Thursday, April 23, 2015


Today's prompt at Robert Lee Brewer's "Poetic Asides" blog, to "write a historic poem," led me to take out some scribblings I did on a cross-country road trip some years ago. I'd never been to any part of "the South" and the historic sites we visited were fascinating. We drove through Nashville and of course stopped to visit Andrew Jackson's estate, the Hermitage, which is, I suppose, beautiful and very impressive, but rather off-putting, what with those awful audio guides talking in your ears from little machines hanging around your necks, and the rooms of the main house blocked off by plexiglas sheets over the doorways, when roping them off would probably have worked just as well. I do remember that the bed Jackson and his wife slept in looked awfully small. (In contrast, we had an entirely different and much more enjoyable experience at Stonewall Jackson's far less grand but more interesting house in Lexington, Virginia, where a friendly, chatty, and well-informed docent treated us to a more intimate, even gossipy tour, answering all the visitors' questions thoroughly. Humans make much better tour guides than machines!)
Andrew and Rachel Jackson's tomb at the Hermitage
       I was relieved to get out of the slickly packaged "big house" of the Hermitage and explore the grounds - the slave quarters, the gardens, Andrew and Rachel Jackson's tomb, the smaller house Jackson had built for a younger relative, perhaps his adopted son or his wife's niece and her husband. I can't remember who exactly and the online materials available don't mention it, but it is quite lovely from the outside; it was not open to the public when we visited. But the most moving part of the visit for me was the small cemetery, which is not even mentioned in any of the promotional materials I looked at to refresh my memory. And I have no photograph of it, so the poem will have to do.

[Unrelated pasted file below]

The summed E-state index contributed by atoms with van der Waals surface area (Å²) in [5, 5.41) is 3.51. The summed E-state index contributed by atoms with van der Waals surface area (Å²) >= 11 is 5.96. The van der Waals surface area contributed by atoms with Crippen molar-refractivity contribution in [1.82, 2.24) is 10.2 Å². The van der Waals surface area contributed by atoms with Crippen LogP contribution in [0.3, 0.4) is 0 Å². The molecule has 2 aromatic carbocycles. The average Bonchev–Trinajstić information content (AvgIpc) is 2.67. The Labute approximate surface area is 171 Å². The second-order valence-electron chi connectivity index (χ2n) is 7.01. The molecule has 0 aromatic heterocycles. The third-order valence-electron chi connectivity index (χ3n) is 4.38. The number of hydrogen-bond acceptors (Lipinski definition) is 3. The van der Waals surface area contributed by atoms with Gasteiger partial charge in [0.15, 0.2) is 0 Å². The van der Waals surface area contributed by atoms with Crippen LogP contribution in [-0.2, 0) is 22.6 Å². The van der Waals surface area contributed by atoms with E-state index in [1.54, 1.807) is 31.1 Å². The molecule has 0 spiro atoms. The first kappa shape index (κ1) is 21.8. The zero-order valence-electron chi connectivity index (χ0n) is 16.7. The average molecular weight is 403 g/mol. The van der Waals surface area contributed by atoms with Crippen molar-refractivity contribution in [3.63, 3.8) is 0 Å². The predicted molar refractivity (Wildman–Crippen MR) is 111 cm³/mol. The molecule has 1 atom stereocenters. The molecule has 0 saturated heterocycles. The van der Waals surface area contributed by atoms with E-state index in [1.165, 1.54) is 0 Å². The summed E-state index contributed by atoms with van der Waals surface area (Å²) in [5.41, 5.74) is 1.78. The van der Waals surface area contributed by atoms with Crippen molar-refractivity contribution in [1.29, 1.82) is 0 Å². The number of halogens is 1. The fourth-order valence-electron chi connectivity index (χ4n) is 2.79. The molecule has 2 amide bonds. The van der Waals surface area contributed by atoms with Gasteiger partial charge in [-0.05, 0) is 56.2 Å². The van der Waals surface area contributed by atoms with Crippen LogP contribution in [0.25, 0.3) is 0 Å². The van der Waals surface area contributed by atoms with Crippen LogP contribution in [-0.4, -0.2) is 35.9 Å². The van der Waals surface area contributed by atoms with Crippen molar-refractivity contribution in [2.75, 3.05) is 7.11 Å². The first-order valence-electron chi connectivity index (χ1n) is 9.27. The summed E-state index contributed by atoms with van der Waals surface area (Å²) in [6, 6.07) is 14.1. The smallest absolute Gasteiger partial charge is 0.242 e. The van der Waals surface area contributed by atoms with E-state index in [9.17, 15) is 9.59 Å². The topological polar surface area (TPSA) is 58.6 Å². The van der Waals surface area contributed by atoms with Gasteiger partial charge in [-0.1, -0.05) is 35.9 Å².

The Hermitage, Nashville, Tennessee

The Confederate dead lie in neatly curving rows
ranged around an ancient maple:
5th Tennessee Volunteers, 22nd Tennessee Volunteers,
and so on, and so on,
all those old men, not battle-dead but dead
after decades of reunions and maybe regrets,
of periodically pulling out the old uniform, grown
frayed, faded, too tight or too loose across the belly.

In the farthest outside row, one "loyal servant" is
relegated to the margin but still part of the group.

It is all so tender, so genteel. The soft spring grass,
the tiny damp membranous leaves uncurling
on the thick old tree
that stands like a circuit-riding preacher
over his rapt and captive congregation.

So many years they have lain there
under that perfect sod,
listening to wind in the branches,
the murmurs of the visiting living
walking and talking softly above them.

So many years of shifting in their graves,
making room for the maple roots
spreading among them,
stretching out beside them like lovers,
twining among their bones.

That old tree anchors the ranks of loyal soldiers
laid there with tenderness and tears,
like the swords and pistols they kept clean and shining,
laid away carefully and brought out from time to time
to be shown to a child or wept over in solitude,
polished with aching papery fingers.

And in the farthest row that loyal servant,
who followed one of those old soldiers
into battle and back out again,
now equally embraced by earth and roots
and indistinguishable from the rest.

              - Victoria Stefani

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